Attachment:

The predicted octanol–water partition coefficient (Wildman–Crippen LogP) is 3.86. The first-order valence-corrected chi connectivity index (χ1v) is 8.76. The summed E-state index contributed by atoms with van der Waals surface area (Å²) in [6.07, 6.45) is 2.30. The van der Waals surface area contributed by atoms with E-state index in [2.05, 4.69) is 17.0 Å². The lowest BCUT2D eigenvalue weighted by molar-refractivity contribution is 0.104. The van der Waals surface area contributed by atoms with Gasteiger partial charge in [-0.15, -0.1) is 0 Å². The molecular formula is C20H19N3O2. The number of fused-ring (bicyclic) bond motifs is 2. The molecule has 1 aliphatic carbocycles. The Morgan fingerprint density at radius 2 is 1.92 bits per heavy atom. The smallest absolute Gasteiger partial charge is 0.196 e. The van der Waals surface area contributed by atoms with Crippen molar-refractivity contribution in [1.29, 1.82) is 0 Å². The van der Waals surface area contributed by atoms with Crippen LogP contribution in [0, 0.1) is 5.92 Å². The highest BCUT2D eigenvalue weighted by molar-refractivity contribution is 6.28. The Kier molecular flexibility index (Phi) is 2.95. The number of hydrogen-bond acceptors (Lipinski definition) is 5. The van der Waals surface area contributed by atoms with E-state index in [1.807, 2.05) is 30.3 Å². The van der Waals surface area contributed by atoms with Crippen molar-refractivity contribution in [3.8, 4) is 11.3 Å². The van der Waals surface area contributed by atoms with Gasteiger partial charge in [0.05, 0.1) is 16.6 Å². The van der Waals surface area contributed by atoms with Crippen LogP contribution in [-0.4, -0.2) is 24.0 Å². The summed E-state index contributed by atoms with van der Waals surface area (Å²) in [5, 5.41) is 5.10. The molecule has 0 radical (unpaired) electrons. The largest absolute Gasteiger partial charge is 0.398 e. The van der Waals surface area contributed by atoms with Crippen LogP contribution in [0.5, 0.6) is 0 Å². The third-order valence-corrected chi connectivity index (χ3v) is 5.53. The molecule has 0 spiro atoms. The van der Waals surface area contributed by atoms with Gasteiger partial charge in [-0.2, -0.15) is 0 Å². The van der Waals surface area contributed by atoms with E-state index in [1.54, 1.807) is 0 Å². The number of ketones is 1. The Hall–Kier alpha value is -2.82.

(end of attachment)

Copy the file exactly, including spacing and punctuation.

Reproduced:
The predicted octanol–water partition coefficient (Wildman–Crippen LogP) is 3.86. The first-order valence-corrected chi connectivity index (χ1v) is 8.76. The summed E-state index contributed by atoms with van der Waals surface area (Å²) in [6.07, 6.45) is 2.30. The van der Waals surface area contributed by atoms with E-state index in [2.05, 4.69) is 17.0 Å². The lowest BCUT2D eigenvalue weighted by molar-refractivity contribution is 0.104. The van der Waals surface area contributed by atoms with Gasteiger partial charge in [-0.15, -0.1) is 0 Å². The molecular formula is C20H19N3O2. The number of fused-ring (bicyclic) bond motifs is 2. The molecule has 1 aliphatic carbocycles. The Morgan fingerprint density at radius 2 is 1.92 bits per heavy atom. The smallest absolute Gasteiger partial charge is 0.196 e. The van der Waals surface area contributed by atoms with Crippen molar-refractivity contribution in [1.29, 1.82) is 0 Å². The van der Waals surface area contributed by atoms with Crippen LogP contribution in [0, 0.1) is 5.92 Å². The highest BCUT2D eigenvalue weighted by molar-refractivity contribution is 6.28. The Kier molecular flexibility index (Phi) is 2.95. The number of hydrogen-bond acceptors (Lipinski definition) is 5. The van der Waals surface area contributed by atoms with E-state index in [1.807, 2.05) is 30.3 Å². The van der Waals surface area contributed by atoms with Crippen molar-refractivity contribution in [3.8, 4) is 11.3 Å². The van der Waals surface area contributed by atoms with Gasteiger partial charge in [0.05, 0.1) is 16.6 Å². The van der Waals surface area contributed by atoms with Crippen LogP contribution in [-0.4, -0.2) is 24.0 Å². The summed E-state index contributed by atoms with van der Waals surface area (Å²) in [5, 5.41) is 5.10. The molecule has 0 radical (unpaired) electrons. The largest absolute Gasteiger partial charge is 0.398 e. The van der Waals surface area contributed by atoms with Crippen LogP contribution in [0.5, 0.6) is 0 Å². The third-order valence-corrected chi connectivity index (χ3v) is 5.53. The molecule has 0 spiro atoms. The van der Waals surface area contributed by atoms with Gasteiger partial charge in [-0.2, -0.15) is 0 Å². The van der Waals surface area contributed by atoms with E-state index in [1.54, 1.807) is 0 Å². The number of ketones is 1. The Hall–Kier alpha value is -2.82.